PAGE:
June 23, 2016

Union giving APD officers money after shootings

Jordan Meeter

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A practice of a police union giving payment reimbursements of up to $500 to Albuquerque police officers after shootings from the Albuquerque Police Officers Association (APOA) continues.

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Jordan Meeter

Flickr cc

The Albuquerque Journal reported Thursday on how one officer, Jeremy Dear, went to Hooters and a Chinese massage parlor two days after he fatally shot 19-year-old Mary Hawkes.

Part of that report, unrelated to Dear’s actions, says “police union officials confirmed officers are still reimbursed up to $500 by the union to use for vacations and other ways to decompress after being involved in a shooting.”

It’s a practice that first surfaced publicly in 2012 when news broke that the union had given out payments to 23 officers involved in shootings. The revelation led to an outcry from critics over the appearance of awarding cops for shooting people in a department where a culture of “excessive use of force” eventually landed a court-ordered consent decree from the federal Department of Justice demanding a reform process. The city of Albuquerque and the Albuquerque Police Department are still working on the implementation of the reforms.

At the time, Albuquerque Mayor Richard Berry and then-APD Chief Ray Schultz called for the practice to stop.

After one week of scrutiny, APOA said the practice would stop, though the union said it was never a “bounty.”

APOA, however, also said at the time that officers involved in shootings could get still get paid only if they submitted receipts for review. That would be done on a case-by-case basis, the Albuquerque Journal reported at the time.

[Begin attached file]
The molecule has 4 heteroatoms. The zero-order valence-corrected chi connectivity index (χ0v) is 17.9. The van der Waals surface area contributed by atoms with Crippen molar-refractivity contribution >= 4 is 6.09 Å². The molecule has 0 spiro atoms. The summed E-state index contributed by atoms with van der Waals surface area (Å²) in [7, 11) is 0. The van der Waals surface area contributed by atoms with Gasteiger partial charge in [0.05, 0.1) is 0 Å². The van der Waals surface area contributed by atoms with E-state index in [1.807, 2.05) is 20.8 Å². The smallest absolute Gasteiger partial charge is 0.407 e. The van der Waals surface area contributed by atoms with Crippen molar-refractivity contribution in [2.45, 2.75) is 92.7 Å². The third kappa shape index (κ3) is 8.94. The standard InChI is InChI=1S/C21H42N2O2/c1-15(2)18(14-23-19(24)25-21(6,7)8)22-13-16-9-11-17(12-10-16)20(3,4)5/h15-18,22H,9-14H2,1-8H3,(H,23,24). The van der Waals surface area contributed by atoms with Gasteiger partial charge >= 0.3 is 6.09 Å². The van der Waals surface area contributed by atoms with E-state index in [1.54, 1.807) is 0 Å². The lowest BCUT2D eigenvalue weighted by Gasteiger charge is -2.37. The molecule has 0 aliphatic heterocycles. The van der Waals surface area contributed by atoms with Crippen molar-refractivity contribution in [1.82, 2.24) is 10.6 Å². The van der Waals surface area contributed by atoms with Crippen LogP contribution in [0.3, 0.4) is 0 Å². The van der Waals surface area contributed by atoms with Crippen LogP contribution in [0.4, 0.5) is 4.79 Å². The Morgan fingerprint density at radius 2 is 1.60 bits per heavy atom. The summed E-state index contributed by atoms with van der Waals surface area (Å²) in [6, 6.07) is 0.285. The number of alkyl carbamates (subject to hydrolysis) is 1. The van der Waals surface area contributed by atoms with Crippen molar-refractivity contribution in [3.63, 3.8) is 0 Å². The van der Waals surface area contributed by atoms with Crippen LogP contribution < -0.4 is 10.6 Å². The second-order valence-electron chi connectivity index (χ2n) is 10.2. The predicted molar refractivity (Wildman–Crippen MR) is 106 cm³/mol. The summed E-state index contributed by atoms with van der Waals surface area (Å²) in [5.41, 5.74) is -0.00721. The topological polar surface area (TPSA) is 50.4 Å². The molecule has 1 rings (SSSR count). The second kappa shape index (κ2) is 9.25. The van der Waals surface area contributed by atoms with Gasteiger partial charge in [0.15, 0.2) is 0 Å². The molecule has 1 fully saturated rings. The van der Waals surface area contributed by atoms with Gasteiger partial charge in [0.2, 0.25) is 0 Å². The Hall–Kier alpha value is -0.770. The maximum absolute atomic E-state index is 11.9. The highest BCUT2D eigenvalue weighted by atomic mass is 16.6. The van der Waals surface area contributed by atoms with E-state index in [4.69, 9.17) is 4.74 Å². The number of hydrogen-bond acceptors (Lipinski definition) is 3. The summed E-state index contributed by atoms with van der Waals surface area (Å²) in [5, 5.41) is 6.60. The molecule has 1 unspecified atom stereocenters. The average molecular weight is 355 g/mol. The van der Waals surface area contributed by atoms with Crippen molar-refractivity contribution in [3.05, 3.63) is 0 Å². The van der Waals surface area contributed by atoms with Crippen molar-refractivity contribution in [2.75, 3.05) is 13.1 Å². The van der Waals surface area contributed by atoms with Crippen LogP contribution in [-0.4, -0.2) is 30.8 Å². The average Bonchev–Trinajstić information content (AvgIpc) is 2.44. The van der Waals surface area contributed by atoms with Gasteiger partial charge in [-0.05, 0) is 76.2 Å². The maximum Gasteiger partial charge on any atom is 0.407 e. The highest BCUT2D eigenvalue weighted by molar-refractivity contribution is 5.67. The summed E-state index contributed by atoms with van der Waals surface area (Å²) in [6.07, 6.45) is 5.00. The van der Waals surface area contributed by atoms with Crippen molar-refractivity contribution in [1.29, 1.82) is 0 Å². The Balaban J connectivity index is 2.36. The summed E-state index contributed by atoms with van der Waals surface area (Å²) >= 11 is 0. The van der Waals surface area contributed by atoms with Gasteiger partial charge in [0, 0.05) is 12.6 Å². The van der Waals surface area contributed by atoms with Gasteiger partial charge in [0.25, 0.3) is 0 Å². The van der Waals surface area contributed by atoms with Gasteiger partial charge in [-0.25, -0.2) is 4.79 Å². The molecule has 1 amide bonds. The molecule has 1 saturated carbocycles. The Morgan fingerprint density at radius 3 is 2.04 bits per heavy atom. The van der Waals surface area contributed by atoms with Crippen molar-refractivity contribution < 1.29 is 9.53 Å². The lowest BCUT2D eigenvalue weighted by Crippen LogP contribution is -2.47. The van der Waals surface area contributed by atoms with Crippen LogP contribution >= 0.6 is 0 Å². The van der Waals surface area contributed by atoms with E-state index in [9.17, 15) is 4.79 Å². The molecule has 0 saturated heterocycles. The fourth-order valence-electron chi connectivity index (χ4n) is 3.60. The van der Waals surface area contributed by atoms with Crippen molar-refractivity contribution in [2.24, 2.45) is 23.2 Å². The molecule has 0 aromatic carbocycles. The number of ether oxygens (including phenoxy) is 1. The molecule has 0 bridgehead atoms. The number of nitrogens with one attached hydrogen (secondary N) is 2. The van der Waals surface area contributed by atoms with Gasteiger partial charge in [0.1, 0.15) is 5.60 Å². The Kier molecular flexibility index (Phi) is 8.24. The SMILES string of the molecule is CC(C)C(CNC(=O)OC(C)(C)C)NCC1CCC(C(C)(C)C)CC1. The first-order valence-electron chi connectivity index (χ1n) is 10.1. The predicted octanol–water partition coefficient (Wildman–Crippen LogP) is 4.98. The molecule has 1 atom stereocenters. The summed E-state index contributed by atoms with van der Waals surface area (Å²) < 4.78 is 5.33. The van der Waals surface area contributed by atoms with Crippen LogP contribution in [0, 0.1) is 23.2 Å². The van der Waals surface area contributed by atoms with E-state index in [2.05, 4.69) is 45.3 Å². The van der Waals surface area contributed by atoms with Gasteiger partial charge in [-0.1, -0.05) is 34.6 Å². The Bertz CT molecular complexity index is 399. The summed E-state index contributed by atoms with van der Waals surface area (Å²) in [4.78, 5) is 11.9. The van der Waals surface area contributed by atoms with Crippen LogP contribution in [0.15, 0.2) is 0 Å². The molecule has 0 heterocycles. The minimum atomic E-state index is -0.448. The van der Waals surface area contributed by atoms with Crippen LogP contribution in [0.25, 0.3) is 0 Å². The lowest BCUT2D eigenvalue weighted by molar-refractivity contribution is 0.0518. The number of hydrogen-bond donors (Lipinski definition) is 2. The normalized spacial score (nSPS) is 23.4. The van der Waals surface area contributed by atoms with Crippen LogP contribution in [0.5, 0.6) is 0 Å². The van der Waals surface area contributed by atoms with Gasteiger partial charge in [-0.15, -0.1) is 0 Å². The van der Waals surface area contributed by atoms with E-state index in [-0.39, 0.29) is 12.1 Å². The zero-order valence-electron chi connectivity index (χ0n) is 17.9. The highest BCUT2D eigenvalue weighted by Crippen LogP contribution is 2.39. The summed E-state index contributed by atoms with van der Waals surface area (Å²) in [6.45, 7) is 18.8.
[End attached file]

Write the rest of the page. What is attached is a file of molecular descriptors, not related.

Likewise, APOA Acting President Shaun Willoughby told NM Political Report the union currently does “not pay officers involved in shootings” but does “provide support to any officer involved in a critical incident.”

“That support is a reimbursement to officers so that they may seek time away or additional counseling for themselves or their family, as a means to manage these very stressful situations,” Willoughby said in a prepared statement. “This is a common practice by unions across the country and we will continue to support our officers and their families when they need us.”

Alexandra Salazar, a spokeswoman for Berry, told NM Political Report in an email that nothing has changed and Berry opposes the police union’s practice.

Albuquerque City Councilor Isaac Benton and former Councilor Pete Dinelli also spoke critically of the practice.

Benton called the practice “unfocused.”

“Couldn’t they do something to help officers decompress without throwing $500 at them?” Benton asked rhetorically in an interview. “I would very much support the union if it was psychological help. Some sort of medical or psychological care would be appropriate.”

Dinelli, who also once served as a workers’ compensation judge, noted that officers involved in shootings are immediately put on paid administrative leave and can apply for primary and secondary mental impairment worker compensation claims.

Dinelli called the public appearance of the union payments “terrible.”

“No doubt the union’s heart is in the right place, but it sends the wrong message to the public,” he said in an interview. “Frankly, I was surprised it was continuing, and it’s a practice that should be suspended, if not totally abolished.”

UPDATE (4:45pm): Added quote from APOA Acting President Shaun Willoughby.

Correction: An earlier version of this story did not accurately explain how the union payments to officers involved in shootings changed from cash payments to reimbursements in 2012.